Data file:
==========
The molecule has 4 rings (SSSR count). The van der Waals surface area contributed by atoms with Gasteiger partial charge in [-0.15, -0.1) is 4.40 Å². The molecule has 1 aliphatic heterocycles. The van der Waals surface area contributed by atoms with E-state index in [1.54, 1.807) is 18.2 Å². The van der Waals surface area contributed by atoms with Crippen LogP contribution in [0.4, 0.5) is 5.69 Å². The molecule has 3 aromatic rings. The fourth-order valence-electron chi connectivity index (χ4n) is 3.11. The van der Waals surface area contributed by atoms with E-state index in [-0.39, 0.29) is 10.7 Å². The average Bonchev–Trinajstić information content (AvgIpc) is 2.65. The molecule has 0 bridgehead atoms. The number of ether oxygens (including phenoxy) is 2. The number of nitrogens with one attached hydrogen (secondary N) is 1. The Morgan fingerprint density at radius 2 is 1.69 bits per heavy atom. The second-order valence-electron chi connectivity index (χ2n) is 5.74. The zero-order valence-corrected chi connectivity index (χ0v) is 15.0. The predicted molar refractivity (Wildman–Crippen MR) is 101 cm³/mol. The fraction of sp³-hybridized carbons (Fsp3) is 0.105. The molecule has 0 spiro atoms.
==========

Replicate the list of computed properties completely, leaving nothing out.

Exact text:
The molecule has 4 rings (SSSR count). The van der Waals surface area contributed by atoms with Gasteiger partial charge in [-0.15, -0.1) is 4.40 Å². The molecule has 1 aliphatic heterocycles. The van der Waals surface area contributed by atoms with E-state index in [1.54, 1.807) is 18.2 Å². The van der Waals surface area contributed by atoms with Crippen LogP contribution in [0.4, 0.5) is 5.69 Å². The molecule has 3 aromatic rings. The fourth-order valence-electron chi connectivity index (χ4n) is 3.11. The van der Waals surface area contributed by atoms with E-state index in [-0.39, 0.29) is 10.7 Å². The average Bonchev–Trinajstić information content (AvgIpc) is 2.65. The molecule has 0 bridgehead atoms. The number of ether oxygens (including phenoxy) is 2. The number of nitrogens with one attached hydrogen (secondary N) is 1. The Morgan fingerprint density at radius 2 is 1.69 bits per heavy atom. The second-order valence-electron chi connectivity index (χ2n) is 5.74. The zero-order valence-corrected chi connectivity index (χ0v) is 15.0. The predicted molar refractivity (Wildman–Crippen MR) is 101 cm³/mol. The fraction of sp³-hybridized carbons (Fsp3) is 0.105. The molecule has 0 spiro atoms.